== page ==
Small businesses often do not have the expertise in-house to fully understand their regulatory obligations. By providing compliance assistance for small businesses, CAV anticipates this free service would save traders time in getting up to speed unaided. For example, it may be the case that 1 hour with CAV compliance experts might save a sole trader 2 to 3 hours of learning time unaided, or time spent seeking advice or attending general seminars.

Compliance assistance site visits would normally follow and support industry-wide education (see Trader Education below) and feed into inspection and enforcement actions concerning high risk traders.

Compliance assistance site visits will be targeted at the following sectors: retailers, real estate agents (including property management), conveyancers, motor car traders, travel agents, second-hand dealers and pawnbrokers, funeral directors, retirement village operators, and residential park operators.

Trader education

CAV has innovated targeted and high impact means of educating and supporting businesses to easily understand their responsibilities and be compliant. For example, this includes trader education resources as part of the:

  • Small Business Program (helpline, dedicated website landing page)
  • Product Safety Guide for Businesses (multi-lingual guidebook).

Reduce time costs of compliance inspections for individual traders subject to cross jurisdictional compliance monitoring by 25% through conducting integrated compliance and joint inspections with other regulators (Victorian, state and national) in co-regulated areas where appropriate

CAV shares regulatory responsibility with national and other Victorian state regulators in certain sectors. CAV has and will continue to increase coordination efforts with other regulators to reduce the impact on traders having to deal with multiple regulators.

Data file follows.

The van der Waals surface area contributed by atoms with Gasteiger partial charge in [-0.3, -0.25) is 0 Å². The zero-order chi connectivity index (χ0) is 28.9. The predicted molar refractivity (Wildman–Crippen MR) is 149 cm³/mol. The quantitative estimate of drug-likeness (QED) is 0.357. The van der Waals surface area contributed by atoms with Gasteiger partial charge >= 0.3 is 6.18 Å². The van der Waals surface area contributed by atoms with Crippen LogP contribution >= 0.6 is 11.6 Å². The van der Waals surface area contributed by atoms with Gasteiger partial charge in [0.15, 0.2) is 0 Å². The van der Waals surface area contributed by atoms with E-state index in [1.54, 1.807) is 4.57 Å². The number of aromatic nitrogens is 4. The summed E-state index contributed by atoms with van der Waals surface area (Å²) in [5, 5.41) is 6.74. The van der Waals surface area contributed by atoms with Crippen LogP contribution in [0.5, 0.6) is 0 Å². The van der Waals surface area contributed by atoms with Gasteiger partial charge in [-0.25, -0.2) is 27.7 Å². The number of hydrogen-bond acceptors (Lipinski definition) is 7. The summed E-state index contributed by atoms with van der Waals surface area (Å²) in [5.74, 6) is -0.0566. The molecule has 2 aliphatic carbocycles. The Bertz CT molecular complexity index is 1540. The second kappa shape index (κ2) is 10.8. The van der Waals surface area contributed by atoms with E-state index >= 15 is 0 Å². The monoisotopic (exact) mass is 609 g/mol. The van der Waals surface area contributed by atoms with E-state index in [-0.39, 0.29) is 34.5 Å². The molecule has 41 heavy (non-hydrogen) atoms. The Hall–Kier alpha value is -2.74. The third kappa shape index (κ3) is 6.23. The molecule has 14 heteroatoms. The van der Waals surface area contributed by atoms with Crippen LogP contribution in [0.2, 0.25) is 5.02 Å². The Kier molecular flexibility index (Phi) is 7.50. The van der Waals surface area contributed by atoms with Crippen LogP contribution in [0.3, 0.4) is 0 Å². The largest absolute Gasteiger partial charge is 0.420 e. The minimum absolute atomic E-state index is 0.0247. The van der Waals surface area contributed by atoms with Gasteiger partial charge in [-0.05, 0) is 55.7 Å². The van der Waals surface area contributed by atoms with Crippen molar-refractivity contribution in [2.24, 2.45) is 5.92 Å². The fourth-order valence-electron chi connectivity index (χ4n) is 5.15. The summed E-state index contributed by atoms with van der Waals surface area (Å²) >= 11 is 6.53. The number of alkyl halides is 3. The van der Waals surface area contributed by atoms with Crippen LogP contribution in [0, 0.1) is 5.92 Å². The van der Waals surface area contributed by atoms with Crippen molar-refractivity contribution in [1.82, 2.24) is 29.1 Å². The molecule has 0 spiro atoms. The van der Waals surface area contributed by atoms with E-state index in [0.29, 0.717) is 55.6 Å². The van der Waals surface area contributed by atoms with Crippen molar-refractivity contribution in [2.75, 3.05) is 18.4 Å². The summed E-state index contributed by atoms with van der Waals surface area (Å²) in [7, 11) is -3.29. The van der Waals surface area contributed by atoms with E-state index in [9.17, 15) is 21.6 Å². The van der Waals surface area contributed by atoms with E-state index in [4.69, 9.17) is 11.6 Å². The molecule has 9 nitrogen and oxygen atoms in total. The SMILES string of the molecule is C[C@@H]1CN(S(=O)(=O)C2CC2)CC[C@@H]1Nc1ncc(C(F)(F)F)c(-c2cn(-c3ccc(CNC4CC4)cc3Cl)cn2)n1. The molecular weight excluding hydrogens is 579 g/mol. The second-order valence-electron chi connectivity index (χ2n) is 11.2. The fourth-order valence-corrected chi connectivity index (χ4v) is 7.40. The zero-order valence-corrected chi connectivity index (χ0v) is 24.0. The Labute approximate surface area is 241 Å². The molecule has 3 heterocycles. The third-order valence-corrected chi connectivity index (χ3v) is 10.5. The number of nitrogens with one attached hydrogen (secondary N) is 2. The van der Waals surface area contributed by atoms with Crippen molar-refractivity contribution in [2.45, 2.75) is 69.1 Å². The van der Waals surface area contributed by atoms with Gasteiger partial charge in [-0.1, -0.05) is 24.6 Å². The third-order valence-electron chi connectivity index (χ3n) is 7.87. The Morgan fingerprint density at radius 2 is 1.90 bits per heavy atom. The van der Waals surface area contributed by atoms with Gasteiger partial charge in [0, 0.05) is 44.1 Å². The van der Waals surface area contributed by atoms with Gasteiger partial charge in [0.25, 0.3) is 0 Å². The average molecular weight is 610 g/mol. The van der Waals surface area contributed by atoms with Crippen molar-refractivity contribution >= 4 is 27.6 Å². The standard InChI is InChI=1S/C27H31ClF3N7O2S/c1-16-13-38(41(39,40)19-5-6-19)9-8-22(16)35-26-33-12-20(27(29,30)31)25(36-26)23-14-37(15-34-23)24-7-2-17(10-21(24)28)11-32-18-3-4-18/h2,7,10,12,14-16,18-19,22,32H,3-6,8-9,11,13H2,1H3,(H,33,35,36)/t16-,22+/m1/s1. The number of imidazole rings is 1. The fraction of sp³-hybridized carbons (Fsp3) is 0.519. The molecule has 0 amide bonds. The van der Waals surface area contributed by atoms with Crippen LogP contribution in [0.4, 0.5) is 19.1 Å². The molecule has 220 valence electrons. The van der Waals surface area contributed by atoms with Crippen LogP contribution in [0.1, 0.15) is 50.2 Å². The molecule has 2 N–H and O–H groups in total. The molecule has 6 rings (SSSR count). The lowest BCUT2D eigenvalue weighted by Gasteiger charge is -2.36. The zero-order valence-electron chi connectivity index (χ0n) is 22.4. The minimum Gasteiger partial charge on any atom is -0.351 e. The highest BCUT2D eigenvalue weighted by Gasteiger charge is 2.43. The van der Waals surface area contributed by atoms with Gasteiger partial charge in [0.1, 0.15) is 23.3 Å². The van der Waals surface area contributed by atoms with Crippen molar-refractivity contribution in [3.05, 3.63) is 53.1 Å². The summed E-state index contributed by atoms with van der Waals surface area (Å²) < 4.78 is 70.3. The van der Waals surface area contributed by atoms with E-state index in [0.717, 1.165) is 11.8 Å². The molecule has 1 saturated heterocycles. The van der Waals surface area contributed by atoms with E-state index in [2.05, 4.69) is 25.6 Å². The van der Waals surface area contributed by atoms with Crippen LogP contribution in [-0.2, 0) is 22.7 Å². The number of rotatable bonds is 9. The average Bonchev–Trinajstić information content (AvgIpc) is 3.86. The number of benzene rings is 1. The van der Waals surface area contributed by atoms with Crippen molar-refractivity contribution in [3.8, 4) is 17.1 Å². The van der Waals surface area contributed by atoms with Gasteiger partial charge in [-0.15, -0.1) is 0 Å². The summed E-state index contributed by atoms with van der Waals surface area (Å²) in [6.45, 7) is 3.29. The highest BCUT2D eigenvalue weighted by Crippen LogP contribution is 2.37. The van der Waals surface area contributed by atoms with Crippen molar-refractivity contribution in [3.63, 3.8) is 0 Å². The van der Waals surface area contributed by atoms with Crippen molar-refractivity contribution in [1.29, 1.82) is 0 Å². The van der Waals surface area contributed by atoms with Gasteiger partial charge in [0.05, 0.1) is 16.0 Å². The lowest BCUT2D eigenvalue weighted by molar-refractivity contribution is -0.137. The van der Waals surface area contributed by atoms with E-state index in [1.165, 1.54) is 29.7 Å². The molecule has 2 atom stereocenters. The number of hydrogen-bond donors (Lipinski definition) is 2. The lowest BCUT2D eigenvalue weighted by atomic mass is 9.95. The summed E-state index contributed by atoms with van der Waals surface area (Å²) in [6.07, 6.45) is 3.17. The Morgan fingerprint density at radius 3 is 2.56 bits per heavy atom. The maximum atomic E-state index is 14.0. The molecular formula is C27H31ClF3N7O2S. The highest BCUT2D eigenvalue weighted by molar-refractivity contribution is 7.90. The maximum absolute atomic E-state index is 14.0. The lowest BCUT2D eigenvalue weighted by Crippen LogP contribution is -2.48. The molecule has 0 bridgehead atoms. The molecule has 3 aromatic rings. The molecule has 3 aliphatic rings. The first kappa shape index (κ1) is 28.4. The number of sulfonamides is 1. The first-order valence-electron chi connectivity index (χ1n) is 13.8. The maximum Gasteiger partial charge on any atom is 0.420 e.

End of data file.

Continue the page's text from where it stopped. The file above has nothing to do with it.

Proposed areas include:

  • rooming houses (with local councils)
  • product safety (with Customs)
  • sex work (with local councils, Department of Immigration & Citizenship and Victoria Police)
  • fair trading (with Australian Competition and Consumer Commission and other state regulators)
  • licensed motor car trader inspections with New South Wales Fair Trading.

Reduce the costs of licensing and registration for businesses and not-for-profits



Reduce the time licensees and registrants take to complete annual statement by 15% for up to 80% of licensees or registrants through online renewals processes

Licensees and registrants who wish to renew their licence and have not changed their details, have the functionality to lodge their payments on-line without needing to complete a paper annual statement.

Reduce approval time for less complex or low risk occupational licence applications administered by CAV by 15%